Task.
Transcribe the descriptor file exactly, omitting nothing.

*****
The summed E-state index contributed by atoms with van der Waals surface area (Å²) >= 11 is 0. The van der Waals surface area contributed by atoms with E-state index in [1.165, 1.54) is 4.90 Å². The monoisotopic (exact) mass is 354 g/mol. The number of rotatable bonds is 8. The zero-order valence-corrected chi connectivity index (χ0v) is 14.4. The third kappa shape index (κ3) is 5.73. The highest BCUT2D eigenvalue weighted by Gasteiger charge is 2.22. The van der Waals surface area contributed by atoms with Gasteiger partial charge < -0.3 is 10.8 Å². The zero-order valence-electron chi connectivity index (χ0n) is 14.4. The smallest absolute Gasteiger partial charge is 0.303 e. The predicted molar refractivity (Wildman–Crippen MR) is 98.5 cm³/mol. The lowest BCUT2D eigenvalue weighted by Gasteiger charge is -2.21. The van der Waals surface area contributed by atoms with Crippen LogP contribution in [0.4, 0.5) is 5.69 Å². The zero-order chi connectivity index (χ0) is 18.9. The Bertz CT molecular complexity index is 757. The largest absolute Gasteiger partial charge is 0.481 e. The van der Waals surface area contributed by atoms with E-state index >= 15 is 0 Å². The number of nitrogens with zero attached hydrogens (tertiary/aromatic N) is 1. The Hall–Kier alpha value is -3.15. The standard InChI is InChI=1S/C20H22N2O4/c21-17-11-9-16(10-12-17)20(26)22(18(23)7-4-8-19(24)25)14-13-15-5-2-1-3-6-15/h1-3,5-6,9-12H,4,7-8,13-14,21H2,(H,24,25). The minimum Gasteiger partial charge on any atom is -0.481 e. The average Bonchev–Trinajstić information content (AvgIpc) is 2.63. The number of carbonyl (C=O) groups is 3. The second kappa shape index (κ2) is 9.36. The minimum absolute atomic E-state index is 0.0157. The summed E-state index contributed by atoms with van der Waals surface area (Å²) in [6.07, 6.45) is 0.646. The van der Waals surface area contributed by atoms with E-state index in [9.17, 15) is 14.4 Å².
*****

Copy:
The summed E-state index contributed by atoms with van der Waals surface area (Å²) >= 11 is 0. The van der Waals surface area contributed by atoms with E-state index in [1.165, 1.54) is 4.90 Å². The monoisotopic (exact) mass is 354 g/mol. The number of rotatable bonds is 8. The zero-order valence-corrected chi connectivity index (χ0v) is 14.4. The third kappa shape index (κ3) is 5.73. The highest BCUT2D eigenvalue weighted by Gasteiger charge is 2.22. The van der Waals surface area contributed by atoms with Gasteiger partial charge < -0.3 is 10.8 Å². The zero-order valence-electron chi connectivity index (χ0n) is 14.4. The smallest absolute Gasteiger partial charge is 0.303 e. The predicted molar refractivity (Wildman–Crippen MR) is 98.5 cm³/mol. The lowest BCUT2D eigenvalue weighted by Gasteiger charge is -2.21. The van der Waals surface area contributed by atoms with Crippen LogP contribution in [0.4, 0.5) is 5.69 Å². The zero-order chi connectivity index (χ0) is 18.9. The Bertz CT molecular complexity index is 757. The largest absolute Gasteiger partial charge is 0.481 e. The van der Waals surface area contributed by atoms with E-state index >= 15 is 0 Å². The number of nitrogens with zero attached hydrogens (tertiary/aromatic N) is 1. The Hall–Kier alpha value is -3.15. The standard InChI is InChI=1S/C20H22N2O4/c21-17-11-9-16(10-12-17)20(26)22(18(23)7-4-8-19(24)25)14-13-15-5-2-1-3-6-15/h1-3,5-6,9-12H,4,7-8,13-14,21H2,(H,24,25). The minimum Gasteiger partial charge on any atom is -0.481 e. The average Bonchev–Trinajstić information content (AvgIpc) is 2.63. The number of carbonyl (C=O) groups is 3. The second kappa shape index (κ2) is 9.36. The minimum absolute atomic E-state index is 0.0157. The summed E-state index contributed by atoms with van der Waals surface area (Å²) in [6.07, 6.45) is 0.646. The van der Waals surface area contributed by atoms with E-state index in [9.17, 15) is 14.4 Å².